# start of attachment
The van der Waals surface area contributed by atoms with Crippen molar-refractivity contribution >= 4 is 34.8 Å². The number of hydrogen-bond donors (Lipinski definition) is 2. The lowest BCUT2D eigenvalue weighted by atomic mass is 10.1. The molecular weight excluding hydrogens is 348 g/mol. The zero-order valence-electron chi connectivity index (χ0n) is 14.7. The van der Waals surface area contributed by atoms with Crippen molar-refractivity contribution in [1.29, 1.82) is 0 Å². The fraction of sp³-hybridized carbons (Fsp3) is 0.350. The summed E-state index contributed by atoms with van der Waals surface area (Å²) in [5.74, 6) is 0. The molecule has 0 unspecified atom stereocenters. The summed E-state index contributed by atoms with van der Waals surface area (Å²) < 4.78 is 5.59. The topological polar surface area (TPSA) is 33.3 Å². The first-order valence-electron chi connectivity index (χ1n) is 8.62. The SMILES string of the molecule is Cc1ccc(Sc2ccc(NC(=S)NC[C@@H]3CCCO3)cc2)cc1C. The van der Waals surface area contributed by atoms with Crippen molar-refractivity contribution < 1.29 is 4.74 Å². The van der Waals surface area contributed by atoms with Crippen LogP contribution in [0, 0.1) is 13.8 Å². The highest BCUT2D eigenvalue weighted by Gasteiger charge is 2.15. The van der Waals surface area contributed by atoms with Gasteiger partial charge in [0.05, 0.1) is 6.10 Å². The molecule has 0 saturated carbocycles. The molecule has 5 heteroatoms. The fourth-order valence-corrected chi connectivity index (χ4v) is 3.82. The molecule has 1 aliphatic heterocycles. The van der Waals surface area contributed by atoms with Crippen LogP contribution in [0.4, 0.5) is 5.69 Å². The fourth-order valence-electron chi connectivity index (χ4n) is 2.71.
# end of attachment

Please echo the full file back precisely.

The van der Waals surface area contributed by atoms with Crippen molar-refractivity contribution >= 4 is 34.8 Å². The number of hydrogen-bond donors (Lipinski definition) is 2. The lowest BCUT2D eigenvalue weighted by atomic mass is 10.1. The molecular weight excluding hydrogens is 348 g/mol. The zero-order valence-electron chi connectivity index (χ0n) is 14.7. The van der Waals surface area contributed by atoms with Crippen molar-refractivity contribution in [1.29, 1.82) is 0 Å². The fraction of sp³-hybridized carbons (Fsp3) is 0.350. The summed E-state index contributed by atoms with van der Waals surface area (Å²) in [5.74, 6) is 0. The molecule has 0 unspecified atom stereocenters. The summed E-state index contributed by atoms with van der Waals surface area (Å²) < 4.78 is 5.59. The topological polar surface area (TPSA) is 33.3 Å². The first-order valence-electron chi connectivity index (χ1n) is 8.62. The SMILES string of the molecule is Cc1ccc(Sc2ccc(NC(=S)NC[C@@H]3CCCO3)cc2)cc1C. The van der Waals surface area contributed by atoms with Crippen molar-refractivity contribution < 1.29 is 4.74 Å². The van der Waals surface area contributed by atoms with Crippen LogP contribution in [0, 0.1) is 13.8 Å². The highest BCUT2D eigenvalue weighted by Gasteiger charge is 2.15. The van der Waals surface area contributed by atoms with Gasteiger partial charge in [0.05, 0.1) is 6.10 Å². The molecule has 0 saturated carbocycles. The molecule has 5 heteroatoms. The fourth-order valence-corrected chi connectivity index (χ4v) is 3.82. The molecule has 1 aliphatic heterocycles. The van der Waals surface area contributed by atoms with Crippen LogP contribution in [0.4, 0.5) is 5.69 Å². The fourth-order valence-electron chi connectivity index (χ4n) is 2.71.